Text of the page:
On November 24, 2001, I took the Red Baron on a 1000 mile ride.  I completed the ride in 16 hours and 45 minutes.  I submitted documentation to the Iron Butt Association in order to get a certificate for completing a "Saddle Sore 1000" - that's a 1000 mile ride in less than 24 hours. I am now Iron Butt Association member #10582.

Because I put over 6,000 miles on the 1990 PC800 during the first month of ownership, I decided to call it the Red Baron; I've spent most of my time on the bike "flying low". As of November 10, 2007, Red Baron has 80,925 miles on it. I have received certification from the IBA for a Bun Burner Gold I did on Red Baron in July of 2006. That's 1500 miles in 24 hours. They certified it at 1526 miles in less than 24 hours.

On August 10, 2005, I flew back to Baltimore and picked up Hannigan from a friend in Salisbury, Maryland. I paid $6,000 for this bike and it had 11,421 miles on it when my friend picked it up for me in Baltimore. By the time I got ready to leave Maryland, the bike had 11,500 miles on it. Over the next four days, I drove (remember it has a sidecar - you don't ride sidecar rigs, you drive them) it back to California. The trip was uneventful except for a flat tire on the sidecar in the middle of nowhere in western Utah. I got lucky and a replacement tire found me and within a couple of hours I was on my way again. Other than that, per usual, the PC itself performed flawlessly even through Eisenhower Tunnel (at over 11,000 feet) and over Vail Pass (at 10,616 feet). This year I took Hannigan on the PCH ride and had fun trying to keep up with everybody else on solo bikes, particularly through the twisties. Coming back from the PCH ride, I did a Saddlesore 1000 with Hannigan and am waiting for certification from the IBA on that one. That was 1018 miles in less than 24 hours. As of November 10, 2007, Hannigan has 28,300 miles on it.

I live in Placerville, California (in the Sierra foothills) and, until May 31, 2006, worked in Concord, California.  For 3 1/2 years, I commuted 232 miles per day (round trip) using one of the three solo bikes, three days per week, year-round.  I alternate the bikes every day. That added up to over 30,000 miles per year just commuting.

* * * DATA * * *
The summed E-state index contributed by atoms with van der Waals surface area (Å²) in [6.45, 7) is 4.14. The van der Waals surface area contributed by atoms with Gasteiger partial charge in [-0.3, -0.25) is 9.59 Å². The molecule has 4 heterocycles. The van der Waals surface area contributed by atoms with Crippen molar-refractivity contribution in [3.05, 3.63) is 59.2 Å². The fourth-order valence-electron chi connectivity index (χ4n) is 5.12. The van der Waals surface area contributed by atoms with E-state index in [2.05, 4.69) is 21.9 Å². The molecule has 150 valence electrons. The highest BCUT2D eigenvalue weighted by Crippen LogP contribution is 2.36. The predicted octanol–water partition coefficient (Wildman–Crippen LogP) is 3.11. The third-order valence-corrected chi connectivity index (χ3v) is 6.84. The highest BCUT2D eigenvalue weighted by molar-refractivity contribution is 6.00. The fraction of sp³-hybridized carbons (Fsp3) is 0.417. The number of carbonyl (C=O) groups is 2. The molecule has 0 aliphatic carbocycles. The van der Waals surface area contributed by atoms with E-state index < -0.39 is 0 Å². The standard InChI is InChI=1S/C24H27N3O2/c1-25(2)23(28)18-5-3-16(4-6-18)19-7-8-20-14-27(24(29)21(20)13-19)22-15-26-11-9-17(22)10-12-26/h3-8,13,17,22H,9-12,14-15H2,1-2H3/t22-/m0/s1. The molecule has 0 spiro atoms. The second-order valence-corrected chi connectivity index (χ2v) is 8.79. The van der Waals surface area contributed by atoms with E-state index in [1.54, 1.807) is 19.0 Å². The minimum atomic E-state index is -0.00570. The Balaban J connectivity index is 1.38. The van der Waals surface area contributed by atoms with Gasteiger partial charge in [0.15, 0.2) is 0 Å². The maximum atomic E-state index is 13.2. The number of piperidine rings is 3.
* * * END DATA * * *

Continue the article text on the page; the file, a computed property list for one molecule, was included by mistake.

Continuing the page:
With my pleasure rides and my year-round commute, I am currently riding between 30 and 40,000 miles per year. As of November 10, 2007, I am 2 months past the 14th anniversary of purchasing my first PC800. I currently have put over 385,000 of my own miles on these four bikes. I am averaging over 28,000 miles per year between the four bikes.

Except in the corners, I generally ride pretty slowly on the highways.  I ride at 60mph, generally, although the bikes are capable of doing 115mph (indicated).  I am averaging 53.75mpg with the '94 and 51.47mpg with the '89.  Because of all of the high speed riding I've done with the Red Baron, I'm currently averaging only 48.07mpg with it.  However, I get nearly the same mileage on it for my commute as with the other two bikes so it will eventually almost catch up with the others.

Because of the load of the sidecar, Hannigan averaged about 32mpg on the trip back from Maryland and is now averaging around 38mpg for the local driving I am doing with it.

The rider's footpegs have a bolt on the bottom which is intended to touch the road before anything else on the bike (after the tires, of course...:-)).  The bolt heads on both foot pegs on all three solo bikes are worn significantly from being dragged on the asphalt.  I love cornering.

The Honda Pacific Coast is a great bike.  In my not-so-humble opinion, I think it is the most beautiful production motorcycle ever built.